Author Tony Whitbread
The result of EU Referendum means a very uncertain future for Sussex’s wildlife. We could now have a much-diminished suite of tools available to help us meet our charitable objectives. We are going to miss the special protection afforded to key sites, to habitats like chalk grasslands and chalk streams, to bats and dormice, kingfishers, and Dartford warblers. And a host of other environmental safeguards could be at risk as well.
Nevertheless we will use this time to look for opportunity to improve the lot of Sussex wildlife. Whatever your view on Britain’s position in Europe, we live in a changing world and it is clear that there is now a huge task to make sure that nature conservation is given proper consideration.
The environment was such a small part of the “leave” campaign that there is no mandate to weaken Britain’s approach to the natural world. Indeed some who have promoted leaving the EU have assured us that funding for environmentally friendly farming will be retained and developed further, and that legislation to protect wildlife will be strengthened, not weakened, in an independent UK.
We will now call upon those involved to honour their commitments and build a better future for our wildlife, wild places and for the people who enjoy it – and depend on it – every day. Ambitious well-funded national plans must be produced to restore the abundance of wildlife. More and better incentives need to be paid to farmers to reward them for wildlife friendly management. We must complete an effective UK network of marine protected areas. And to underpin all this we need to rebuild the connection between people and wildlife.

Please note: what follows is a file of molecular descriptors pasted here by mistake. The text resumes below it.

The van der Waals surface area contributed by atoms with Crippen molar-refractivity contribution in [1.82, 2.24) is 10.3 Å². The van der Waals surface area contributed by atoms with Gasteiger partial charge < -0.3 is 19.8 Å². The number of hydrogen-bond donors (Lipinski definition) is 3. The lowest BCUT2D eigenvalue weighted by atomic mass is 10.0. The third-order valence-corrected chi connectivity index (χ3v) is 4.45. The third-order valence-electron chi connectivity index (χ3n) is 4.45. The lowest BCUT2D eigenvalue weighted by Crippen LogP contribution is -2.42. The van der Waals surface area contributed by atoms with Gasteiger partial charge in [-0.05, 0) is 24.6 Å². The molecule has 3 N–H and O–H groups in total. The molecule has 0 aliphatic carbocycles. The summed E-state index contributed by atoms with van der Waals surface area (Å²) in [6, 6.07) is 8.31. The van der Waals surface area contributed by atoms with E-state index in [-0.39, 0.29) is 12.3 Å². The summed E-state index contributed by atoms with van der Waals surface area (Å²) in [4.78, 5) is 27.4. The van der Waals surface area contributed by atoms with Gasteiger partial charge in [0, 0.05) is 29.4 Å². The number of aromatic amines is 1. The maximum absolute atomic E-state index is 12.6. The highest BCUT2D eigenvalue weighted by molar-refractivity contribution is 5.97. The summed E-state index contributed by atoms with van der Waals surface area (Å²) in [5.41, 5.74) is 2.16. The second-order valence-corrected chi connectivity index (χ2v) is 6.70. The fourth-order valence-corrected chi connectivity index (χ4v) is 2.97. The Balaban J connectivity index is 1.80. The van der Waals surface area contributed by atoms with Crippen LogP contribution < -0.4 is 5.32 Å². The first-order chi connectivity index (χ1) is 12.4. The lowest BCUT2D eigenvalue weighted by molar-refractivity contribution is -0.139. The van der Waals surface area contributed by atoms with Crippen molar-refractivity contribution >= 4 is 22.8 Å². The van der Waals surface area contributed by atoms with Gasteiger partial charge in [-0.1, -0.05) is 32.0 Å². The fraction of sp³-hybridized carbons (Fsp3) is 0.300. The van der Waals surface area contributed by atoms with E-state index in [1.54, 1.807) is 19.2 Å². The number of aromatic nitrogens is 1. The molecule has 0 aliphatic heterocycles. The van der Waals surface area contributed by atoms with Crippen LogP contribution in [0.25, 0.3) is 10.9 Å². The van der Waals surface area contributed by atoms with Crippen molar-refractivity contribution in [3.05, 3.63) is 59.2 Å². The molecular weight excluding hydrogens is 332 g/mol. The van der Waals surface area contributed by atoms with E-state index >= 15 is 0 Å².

In the Sussex Wildlife Trust we are looking for opportunity in all these areas and will be engaging in negotiations to get the best for wildlife. Before the referendum, government departments, such as DEFRA, were looking at long term plans to restore nature within a generation. This has become even more important against the uncertainty of recent weeks and we are already building partnerships with government and non-government organisations to develop positive future plans for the environment.
We should not under-estimate the size of the task we face in order to get good outcomes for nature. We will have to work hard to gain a good position for wildlife, and this against a background of shrinking resources and reducing funding for our environment. Nevertheless, with the huge amount of support given to the Trust by its members and volunteers, and with the good reputation we have built up as a positive nature conservation organisation, we feel we are in a good position to enable Sussex to become the home for nature’s recovery. The support of our members: past present and future, has never been more important.